And having fallen on love with the world and works of Middle-Earth, it was perhaps only natural that we would seek out other like-minded souls in the wider world. Of course the internet wasn’t around back then, but an organisation calling itself ‘The Tolkien Society’ did advertise its existence in the back pages of some of the (many) Tolkien related paperbacks that we bought. Letters via snail-mail duly exchanged, and parental cheques dispatched and cashed, we were soon ‘officially’ ‘The Hobbiton Smial’ – ‘smials’ being the name for the various local clusters of Tolkien Society members dotted round the country. What’s more, we were soon in receipt of ‘Amon Hen’ – the Society newsletter, and ‘Mallorn’ its intimidatingly erudite ‘scholarly’ publication.

‘Amon Hen’ contained news of society meetings (aka ‘moots’) and events, articles, short fiction, poetry, artwork and other Tolkienish tid-bits and through its pages we learned that some of the other ‘smials’ were producing their own newsletters too. I’m not sure if we used the word ‘fanzine’ at the time, but that’s what they were and it was only natural, despite the fact that we were only 12 (!!) that we would want to have a stab it too.

Thus was born ‘Tasarion’ our humble little offering to go alongside those other more grown-up publications The production details are practically lost to memory but I do recall struggles with such archaic tech as be-ribboned manual typewriters, pritt-stikk, tipp-ex and ancient photocopiers (issue 2, now seemingly lost to history, was cranked out on something called a Gestetner – which I remember being as hideous to use as its name sounds tripping off the tongue). However, our surviving issues are in surprisingly good condition so we must have done something right and am pleased to notice that the quality of the issues did improve so that they did look a lot more like ‘Amon Hen’ etc by the end.

As for the content, well please bear in mind our age. While we may squirm a little (ok a lot) reading them back now, we do so also rather pleased and proud that we made the effort to give vent to our fledgling imaginations and creativity.

Tasarion lasted for a grand total of 6 issues. Like a young band just hitting its stride with some decent material beginning to sell, we ran into ‘creative differences’; as we hit our moody teens we decided to re-imagine ourselves – no longer the Society’s young ‘halflings’, we wanted to be the bad guys of Middle-Earth and, as inevitable as acne, we re-branded ourselves as ‘The Dark Crown’ (it is for you to decide, dear listener, whether the sight of certain young goth ladies dressed as leather- clad ‘Brides of Sauron’ at the Society’s Oxonmoot in ’82 had anything to do with that decision !).

In short, things other than fanzine production occupied our time – sadly I cannot report that it was the sex, drugs and black-magic infused rock & roll that we craved – but probably even MORE of an obscure little game we’d been playing called Dungeons & Dragons

Graham Kinniburgh

Tasarion 5
Chin stroking is compulsory …
Sample 3 (Tasarion 1)
Meet the editors, “good, but a little rowdy”.
Tasarion Sample 6 (Tasarion 1 Quiz)
Test your wits against the quiz. There’s a poll of favourite authors. Hitchcock makes an appearance. He was one of my favourites too, as I assumed he wrote the Three Investigators.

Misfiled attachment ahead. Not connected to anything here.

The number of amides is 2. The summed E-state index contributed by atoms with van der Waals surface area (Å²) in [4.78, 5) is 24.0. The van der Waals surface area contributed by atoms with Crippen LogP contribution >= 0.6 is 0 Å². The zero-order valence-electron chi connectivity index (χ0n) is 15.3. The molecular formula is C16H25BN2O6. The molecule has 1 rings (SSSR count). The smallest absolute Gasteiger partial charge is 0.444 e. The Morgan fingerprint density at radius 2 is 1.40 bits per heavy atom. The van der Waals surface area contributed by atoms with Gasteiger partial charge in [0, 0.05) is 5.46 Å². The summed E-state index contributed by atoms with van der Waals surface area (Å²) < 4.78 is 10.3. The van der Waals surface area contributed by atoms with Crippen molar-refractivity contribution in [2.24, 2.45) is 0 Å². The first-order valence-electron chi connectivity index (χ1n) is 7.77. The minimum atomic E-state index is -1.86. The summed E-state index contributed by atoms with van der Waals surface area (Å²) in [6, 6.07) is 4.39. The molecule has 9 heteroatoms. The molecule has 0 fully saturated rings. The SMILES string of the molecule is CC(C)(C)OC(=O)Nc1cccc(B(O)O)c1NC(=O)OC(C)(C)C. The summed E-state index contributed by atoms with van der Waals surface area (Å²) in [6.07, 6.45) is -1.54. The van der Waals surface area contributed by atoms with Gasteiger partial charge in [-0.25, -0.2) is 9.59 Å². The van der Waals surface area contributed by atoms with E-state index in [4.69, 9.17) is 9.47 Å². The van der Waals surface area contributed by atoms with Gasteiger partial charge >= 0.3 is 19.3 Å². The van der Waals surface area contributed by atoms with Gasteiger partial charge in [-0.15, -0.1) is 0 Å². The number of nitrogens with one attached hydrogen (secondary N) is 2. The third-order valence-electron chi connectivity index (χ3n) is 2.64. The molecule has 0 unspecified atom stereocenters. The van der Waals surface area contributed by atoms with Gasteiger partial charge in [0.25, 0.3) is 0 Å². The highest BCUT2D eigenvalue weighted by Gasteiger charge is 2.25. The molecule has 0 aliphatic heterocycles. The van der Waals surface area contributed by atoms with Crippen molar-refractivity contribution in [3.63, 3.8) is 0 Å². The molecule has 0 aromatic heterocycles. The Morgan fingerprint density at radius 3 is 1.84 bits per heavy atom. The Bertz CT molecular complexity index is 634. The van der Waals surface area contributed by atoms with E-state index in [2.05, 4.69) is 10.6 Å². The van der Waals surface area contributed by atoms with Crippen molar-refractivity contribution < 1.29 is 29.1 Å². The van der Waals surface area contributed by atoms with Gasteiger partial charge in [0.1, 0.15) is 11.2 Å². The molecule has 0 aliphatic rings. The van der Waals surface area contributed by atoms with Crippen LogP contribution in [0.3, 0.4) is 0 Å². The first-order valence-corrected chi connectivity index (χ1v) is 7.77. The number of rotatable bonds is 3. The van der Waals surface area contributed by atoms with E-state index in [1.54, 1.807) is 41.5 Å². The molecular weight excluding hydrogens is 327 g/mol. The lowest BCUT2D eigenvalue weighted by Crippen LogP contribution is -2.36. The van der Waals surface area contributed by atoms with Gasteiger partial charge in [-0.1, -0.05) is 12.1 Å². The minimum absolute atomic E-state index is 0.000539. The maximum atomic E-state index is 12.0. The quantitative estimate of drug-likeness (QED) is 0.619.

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They cannot win forever …

 

Sample 1 (Tasarion 1)
It’s not ALL about Tolkien – how about this enthusiastic endorsement of The Dark is Rising by Susan Cooper

Tasarion 6

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Check your answers. The best ‘zine ever, named after a tree.

Episode 14 (Part 2) RPG Fanzines (with Ian Marsh)

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INTRO: News about a new PBM ‘zine that we’ve inspired – Bones of the Lost God – if you like Phil’s monsters, he’s put some of his art on Red Bubble.

GAMESMASTER’S SCREEN (with Ian Marsh): Ian Marsh returns to talk about his editorial-ship at White Dwarf and his involvement in Games Workshop. He also talks about Dr Who and his TimeLord game, before bringing us up to date with his latest endeavours. 

DAGON (with @dailydwarf): @dailydwarf gives his usual insightful analysis of literary criticism covered in Dagon ‘zine.

ATTIC ATTACK: Blythy joins me in the attic to talk about ‘zines and comments provided by listeners. I mention Monster Man, a new podcast that is being developed by James Holloway, check out progress at his site.

OUTRO: We’re making a ‘zine – sign up at Patreon – before the end of September 2017 to get a copy.

Thank you to all our Patreons for your continued support; without you, we would not have been going for so long.

If you would like a PDF of the last GROGZINE you can get it at Drive Thru RPG and The Complete Daily Dwarf too. All proceeds will go to YSDC to support the community there.

One – D – Six: Judge Dredd RPG

… down these mean streets a man must go who is not himself mean, who is neither tarnished nor afraid.

He is the hero; he is everything. He must be a complete man and a common man and yet an unusual man. He must be, to use a rather weathered phrase, a man of honor—by instinct, by inevitability, without thought of it, and certainly without saying it.

He must be the best man in his world and a good enough man for any world.

Raymond Chandler

Last week, we played Judge Dredd the RPG, published by Games Workshop back in 1985, co written by former Dragon Lords editor Marc Gascoigne with Citadel supremo Rich Priestley. When I trailed this on twitter it generated a great deal of interest – more than any other tweet I’ve ever written in fact – so this is a follow-up play report for all those people who were interested in finding out what happened.